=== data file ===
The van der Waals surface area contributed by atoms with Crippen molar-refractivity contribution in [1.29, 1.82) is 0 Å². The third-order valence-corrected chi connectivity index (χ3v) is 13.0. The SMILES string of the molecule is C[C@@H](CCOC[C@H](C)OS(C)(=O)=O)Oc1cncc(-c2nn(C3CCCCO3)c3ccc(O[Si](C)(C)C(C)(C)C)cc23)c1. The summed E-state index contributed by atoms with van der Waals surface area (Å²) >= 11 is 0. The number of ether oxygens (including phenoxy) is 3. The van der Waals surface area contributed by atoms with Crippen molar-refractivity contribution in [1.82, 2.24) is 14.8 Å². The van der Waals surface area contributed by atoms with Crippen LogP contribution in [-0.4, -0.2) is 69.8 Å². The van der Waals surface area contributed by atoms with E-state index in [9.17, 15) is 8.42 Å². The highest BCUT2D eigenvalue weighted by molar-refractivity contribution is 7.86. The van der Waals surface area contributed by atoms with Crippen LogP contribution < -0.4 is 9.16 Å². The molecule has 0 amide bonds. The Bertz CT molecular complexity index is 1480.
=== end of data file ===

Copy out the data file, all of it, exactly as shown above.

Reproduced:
The van der Waals surface area contributed by atoms with Crippen molar-refractivity contribution in [1.29, 1.82) is 0 Å². The third-order valence-corrected chi connectivity index (χ3v) is 13.0. The SMILES string of the molecule is C[C@@H](CCOC[C@H](C)OS(C)(=O)=O)Oc1cncc(-c2nn(C3CCCCO3)c3ccc(O[Si](C)(C)C(C)(C)C)cc23)c1. The summed E-state index contributed by atoms with van der Waals surface area (Å²) >= 11 is 0. The number of ether oxygens (including phenoxy) is 3. The van der Waals surface area contributed by atoms with Crippen molar-refractivity contribution in [1.82, 2.24) is 14.8 Å². The van der Waals surface area contributed by atoms with Crippen LogP contribution in [-0.4, -0.2) is 69.8 Å². The van der Waals surface area contributed by atoms with E-state index in [9.17, 15) is 8.42 Å². The highest BCUT2D eigenvalue weighted by molar-refractivity contribution is 7.86. The van der Waals surface area contributed by atoms with Crippen LogP contribution < -0.4 is 9.16 Å². The molecule has 0 amide bonds. The Bertz CT molecular complexity index is 1480.